# Values tried for partial fraction decomposition

I'll explain my question with the following example from wikipedia. Suppose, we have a function: $$f(x)=\frac{1}{x^2+2x-3}$$ Here, the denominator splits into two distinct linear factors: $$q(x)=x^2+2x-3 = (x+3)(x-1)$$ so we have the partial fraction decomposition $$f(x)=\frac{1}{x^2+2x-3} =\frac{A}{x+3}+\frac{B}{x-1}$$ Multiplying through by $x^2 + 2x − 3$, we have the polynomial identity $$1=A(x-1)+B(x+3)$$ Substituting $x = −3$ into this equation gives $A = −1/4$, and substituting $x = 1$ gives $B = 1/4$, so that $$f(x) =\frac{1}{x^2+2x-3} =\frac{1}{4}\left(\frac{-1}{x+3}+\frac{1}{x-1}\right)$$ My doubt: For $x = -3$ and $x = 1$, our function $f(x)$ is undefined. So, is it valid to substitute these values for $x$? If it is, then why? And if it isn't, then why do these values work?

• Just to make my point more clear, please note that when we multiply through $x^2+2x-3$, we'll be multiplying both sides by 0 if $x=-3$ or $x=1$. I really do not see how substituting these particular values for $x$ could be a valid operation. Commented May 11, 2015 at 4:22
• Don't worry ! Your derivation of the parameters $A$ and $B$ is entirely valid and the result is correct. Even if $x = -3$ or $x = 1$ were noy valid points, then still the LHS and RHS should be equal for $x$ very close to these values. In other words, it is impossible that some other solution exists. And your solution is perfect. Commented May 11, 2015 at 5:08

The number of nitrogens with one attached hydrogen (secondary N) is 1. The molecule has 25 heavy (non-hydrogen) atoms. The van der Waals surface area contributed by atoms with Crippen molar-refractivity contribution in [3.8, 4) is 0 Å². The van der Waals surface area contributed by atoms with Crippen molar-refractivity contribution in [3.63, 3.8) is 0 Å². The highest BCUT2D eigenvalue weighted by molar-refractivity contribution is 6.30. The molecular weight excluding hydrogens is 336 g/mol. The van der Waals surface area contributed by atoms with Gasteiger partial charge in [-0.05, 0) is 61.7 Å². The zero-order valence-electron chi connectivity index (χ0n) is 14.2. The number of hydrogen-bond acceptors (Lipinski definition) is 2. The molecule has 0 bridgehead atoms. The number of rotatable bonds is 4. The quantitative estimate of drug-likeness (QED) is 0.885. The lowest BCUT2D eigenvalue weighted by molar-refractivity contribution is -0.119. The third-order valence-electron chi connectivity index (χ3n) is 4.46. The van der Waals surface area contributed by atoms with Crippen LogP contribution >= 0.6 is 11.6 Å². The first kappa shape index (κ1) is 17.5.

Here is another way of looking at eliminating $A$, which may help. Set $x=1+t$ and $x=1-t$ to obtain:
$$1=At+B(4+t)$$ $$1=-At+B(4-t)$$
Now add these two equations and divide by $2$ to obtain $$1=4B$$
This is exactly what you would have got by putting $x=1$ in the original equation.
• Cool way of eliminating A. How did you come up with $x=1+t$ and $x=1-t$? Commented May 11, 2015 at 15:15
• @shobhu Well they are symmetric around the "problem" point, so the first order term is going to vanish. The $1$ in $1\pm t$ makes the constant term in $A$ vanish and the symmetry deals with the first order term. This is true even in a more complicated case where quadratic terms appear. Equating coefficients of the equivalent of $t$ will eliminate the equivalent of $A$. This process should remind you of differentiation - derivatives do come into the theory when there are double roots in the denominator. It is usually more practical to spot short cuts than to learn a full theoretical solution. Commented May 11, 2015 at 15:27